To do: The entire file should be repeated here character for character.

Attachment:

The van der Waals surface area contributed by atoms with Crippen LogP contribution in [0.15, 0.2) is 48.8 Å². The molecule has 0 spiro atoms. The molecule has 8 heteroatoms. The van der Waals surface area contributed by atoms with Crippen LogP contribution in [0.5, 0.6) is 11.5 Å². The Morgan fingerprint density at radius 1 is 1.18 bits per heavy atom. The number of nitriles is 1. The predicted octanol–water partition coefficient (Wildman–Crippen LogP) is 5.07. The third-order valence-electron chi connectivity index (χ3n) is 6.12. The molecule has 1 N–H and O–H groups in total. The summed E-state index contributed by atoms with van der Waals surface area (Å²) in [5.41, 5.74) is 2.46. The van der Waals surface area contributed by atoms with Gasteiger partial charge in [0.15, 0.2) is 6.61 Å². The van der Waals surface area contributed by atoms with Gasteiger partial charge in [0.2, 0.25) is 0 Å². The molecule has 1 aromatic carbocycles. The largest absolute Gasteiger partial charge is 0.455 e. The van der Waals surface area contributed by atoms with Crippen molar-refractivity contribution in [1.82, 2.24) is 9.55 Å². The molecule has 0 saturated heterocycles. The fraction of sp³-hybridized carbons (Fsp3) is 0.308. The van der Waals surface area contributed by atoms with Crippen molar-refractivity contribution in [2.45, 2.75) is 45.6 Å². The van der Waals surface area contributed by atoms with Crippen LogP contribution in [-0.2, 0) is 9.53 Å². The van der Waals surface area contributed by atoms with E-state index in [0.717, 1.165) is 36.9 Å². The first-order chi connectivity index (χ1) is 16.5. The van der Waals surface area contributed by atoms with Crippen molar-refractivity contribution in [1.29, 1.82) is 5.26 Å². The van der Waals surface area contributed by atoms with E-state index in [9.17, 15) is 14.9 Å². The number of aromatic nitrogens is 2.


The van der Waals surface area contributed by atoms with Crippen LogP contribution in [0.15, 0.2) is 48.8 Å². The molecule has 0 spiro atoms. The molecule has 8 heteroatoms. The van der Waals surface area contributed by atoms with Crippen LogP contribution in [0.5, 0.6) is 11.5 Å². The Morgan fingerprint density at radius 1 is 1.18 bits per heavy atom. The number of nitriles is 1. The predicted octanol–water partition coefficient (Wildman–Crippen LogP) is 5.07. The third-order valence-electron chi connectivity index (χ3n) is 6.12. The molecule has 1 N–H and O–H groups in total. The summed E-state index contributed by atoms with van der Waals surface area (Å²) in [5.41, 5.74) is 2.46. The van der Waals surface area contributed by atoms with Gasteiger partial charge in [0.15, 0.2) is 6.61 Å². The van der Waals surface area contributed by atoms with Gasteiger partial charge in [0.2, 0.25) is 0 Å². The molecule has 1 aromatic carbocycles. The largest absolute Gasteiger partial charge is 0.455 e. The van der Waals surface area contributed by atoms with Crippen molar-refractivity contribution in [1.82, 2.24) is 9.55 Å². The molecule has 0 saturated heterocycles. The fraction of sp³-hybridized carbons (Fsp3) is 0.308. The van der Waals surface area contributed by atoms with Crippen molar-refractivity contribution in [2.45, 2.75) is 45.6 Å². The van der Waals surface area contributed by atoms with Crippen LogP contribution in [-0.2, 0) is 9.53 Å². The van der Waals surface area contributed by atoms with E-state index in [0.717, 1.165) is 36.9 Å². The first-order chi connectivity index (χ1) is 16.5. The van der Waals surface area contributed by atoms with Crippen molar-refractivity contribution in [1.29, 1.82) is 5.26 Å². The van der Waals surface area contributed by atoms with E-state index in [9.17, 15) is 14.9 Å². The number of aromatic nitrogens is 2.